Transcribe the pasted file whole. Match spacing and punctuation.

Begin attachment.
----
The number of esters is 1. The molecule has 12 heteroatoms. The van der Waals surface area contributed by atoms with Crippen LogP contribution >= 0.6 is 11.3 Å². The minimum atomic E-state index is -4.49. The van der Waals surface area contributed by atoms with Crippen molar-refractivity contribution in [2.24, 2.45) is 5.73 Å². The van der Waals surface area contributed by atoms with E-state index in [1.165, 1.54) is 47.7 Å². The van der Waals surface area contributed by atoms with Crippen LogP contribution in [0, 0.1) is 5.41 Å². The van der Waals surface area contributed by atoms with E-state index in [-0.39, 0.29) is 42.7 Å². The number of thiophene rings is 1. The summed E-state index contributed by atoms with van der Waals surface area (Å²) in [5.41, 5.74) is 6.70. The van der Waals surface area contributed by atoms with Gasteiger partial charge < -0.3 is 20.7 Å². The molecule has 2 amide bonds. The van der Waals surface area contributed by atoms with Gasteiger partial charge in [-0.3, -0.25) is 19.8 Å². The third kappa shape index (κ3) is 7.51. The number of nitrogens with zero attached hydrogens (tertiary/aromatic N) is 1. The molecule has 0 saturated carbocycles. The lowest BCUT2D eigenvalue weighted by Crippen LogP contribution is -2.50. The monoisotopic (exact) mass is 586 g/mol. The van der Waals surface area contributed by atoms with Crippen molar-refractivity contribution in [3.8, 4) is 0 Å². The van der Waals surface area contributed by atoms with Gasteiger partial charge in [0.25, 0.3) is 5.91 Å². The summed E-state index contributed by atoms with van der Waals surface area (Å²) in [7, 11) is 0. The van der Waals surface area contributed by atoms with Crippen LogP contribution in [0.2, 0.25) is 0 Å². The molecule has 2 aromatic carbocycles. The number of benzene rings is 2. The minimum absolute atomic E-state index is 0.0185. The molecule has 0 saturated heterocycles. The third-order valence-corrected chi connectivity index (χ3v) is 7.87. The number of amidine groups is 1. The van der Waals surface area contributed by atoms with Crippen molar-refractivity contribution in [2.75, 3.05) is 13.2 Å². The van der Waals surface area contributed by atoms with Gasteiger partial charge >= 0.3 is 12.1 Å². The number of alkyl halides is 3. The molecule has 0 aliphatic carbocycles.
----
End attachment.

The number of esters is 1. The molecule has 12 heteroatoms. The van der Waals surface area contributed by atoms with Crippen LogP contribution >= 0.6 is 11.3 Å². The minimum atomic E-state index is -4.49. The van der Waals surface area contributed by atoms with Crippen molar-refractivity contribution in [2.24, 2.45) is 5.73 Å². The van der Waals surface area contributed by atoms with E-state index in [1.165, 1.54) is 47.7 Å². The van der Waals surface area contributed by atoms with Crippen LogP contribution in [0, 0.1) is 5.41 Å². The van der Waals surface area contributed by atoms with E-state index in [-0.39, 0.29) is 42.7 Å². The number of thiophene rings is 1. The summed E-state index contributed by atoms with van der Waals surface area (Å²) in [5.41, 5.74) is 6.70. The van der Waals surface area contributed by atoms with Gasteiger partial charge < -0.3 is 20.7 Å². The molecule has 2 amide bonds. The van der Waals surface area contributed by atoms with Gasteiger partial charge in [-0.3, -0.25) is 19.8 Å². The third kappa shape index (κ3) is 7.51. The number of nitrogens with zero attached hydrogens (tertiary/aromatic N) is 1. The molecule has 0 saturated carbocycles. The lowest BCUT2D eigenvalue weighted by Crippen LogP contribution is -2.50. The monoisotopic (exact) mass is 586 g/mol. The van der Waals surface area contributed by atoms with Crippen molar-refractivity contribution in [3.8, 4) is 0 Å². The van der Waals surface area contributed by atoms with Gasteiger partial charge in [0.25, 0.3) is 5.91 Å². The summed E-state index contributed by atoms with van der Waals surface area (Å²) in [7, 11) is 0. The van der Waals surface area contributed by atoms with Crippen LogP contribution in [0.2, 0.25) is 0 Å². The molecule has 2 aromatic carbocycles. The number of benzene rings is 2. The minimum absolute atomic E-state index is 0.0185. The molecule has 0 saturated heterocycles. The third-order valence-corrected chi connectivity index (χ3v) is 7.87. The number of amidine groups is 1. The van der Waals surface area contributed by atoms with Crippen molar-refractivity contribution in [2.75, 3.05) is 13.2 Å². The van der Waals surface area contributed by atoms with Gasteiger partial charge >= 0.3 is 12.1 Å². The number of alkyl halides is 3. The molecule has 0 aliphatic carbocycles.